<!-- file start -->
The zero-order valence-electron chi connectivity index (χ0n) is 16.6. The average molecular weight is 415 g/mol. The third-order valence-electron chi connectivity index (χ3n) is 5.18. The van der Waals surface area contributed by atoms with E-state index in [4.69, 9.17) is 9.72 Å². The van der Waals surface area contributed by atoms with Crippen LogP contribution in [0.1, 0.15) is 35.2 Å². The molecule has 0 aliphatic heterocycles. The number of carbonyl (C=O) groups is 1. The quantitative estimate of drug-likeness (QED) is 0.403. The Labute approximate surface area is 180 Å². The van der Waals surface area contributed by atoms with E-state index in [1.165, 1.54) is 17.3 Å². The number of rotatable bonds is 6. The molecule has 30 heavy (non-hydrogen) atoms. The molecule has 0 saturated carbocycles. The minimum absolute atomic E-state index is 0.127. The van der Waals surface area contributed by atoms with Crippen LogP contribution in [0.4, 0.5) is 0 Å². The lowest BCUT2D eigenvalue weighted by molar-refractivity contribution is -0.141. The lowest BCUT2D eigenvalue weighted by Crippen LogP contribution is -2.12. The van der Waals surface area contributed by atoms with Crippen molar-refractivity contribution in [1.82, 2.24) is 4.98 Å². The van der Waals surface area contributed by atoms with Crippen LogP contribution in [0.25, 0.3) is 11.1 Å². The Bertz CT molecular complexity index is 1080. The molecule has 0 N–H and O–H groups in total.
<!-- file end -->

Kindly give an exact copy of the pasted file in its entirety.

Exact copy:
The zero-order valence-electron chi connectivity index (χ0n) is 16.6. The average molecular weight is 415 g/mol. The third-order valence-electron chi connectivity index (χ3n) is 5.18. The van der Waals surface area contributed by atoms with E-state index in [4.69, 9.17) is 9.72 Å². The van der Waals surface area contributed by atoms with Crippen LogP contribution in [0.1, 0.15) is 35.2 Å². The molecule has 0 aliphatic heterocycles. The number of carbonyl (C=O) groups is 1. The quantitative estimate of drug-likeness (QED) is 0.403. The Labute approximate surface area is 180 Å². The van der Waals surface area contributed by atoms with E-state index in [1.165, 1.54) is 17.3 Å². The number of rotatable bonds is 6. The molecule has 30 heavy (non-hydrogen) atoms. The molecule has 0 saturated carbocycles. The minimum absolute atomic E-state index is 0.127. The van der Waals surface area contributed by atoms with Crippen LogP contribution in [0.4, 0.5) is 0 Å². The lowest BCUT2D eigenvalue weighted by molar-refractivity contribution is -0.141. The lowest BCUT2D eigenvalue weighted by Crippen LogP contribution is -2.12. The van der Waals surface area contributed by atoms with Crippen molar-refractivity contribution in [1.82, 2.24) is 4.98 Å². The van der Waals surface area contributed by atoms with Crippen LogP contribution in [0.25, 0.3) is 11.1 Å². The Bertz CT molecular complexity index is 1080. The molecule has 0 N–H and O–H groups in total.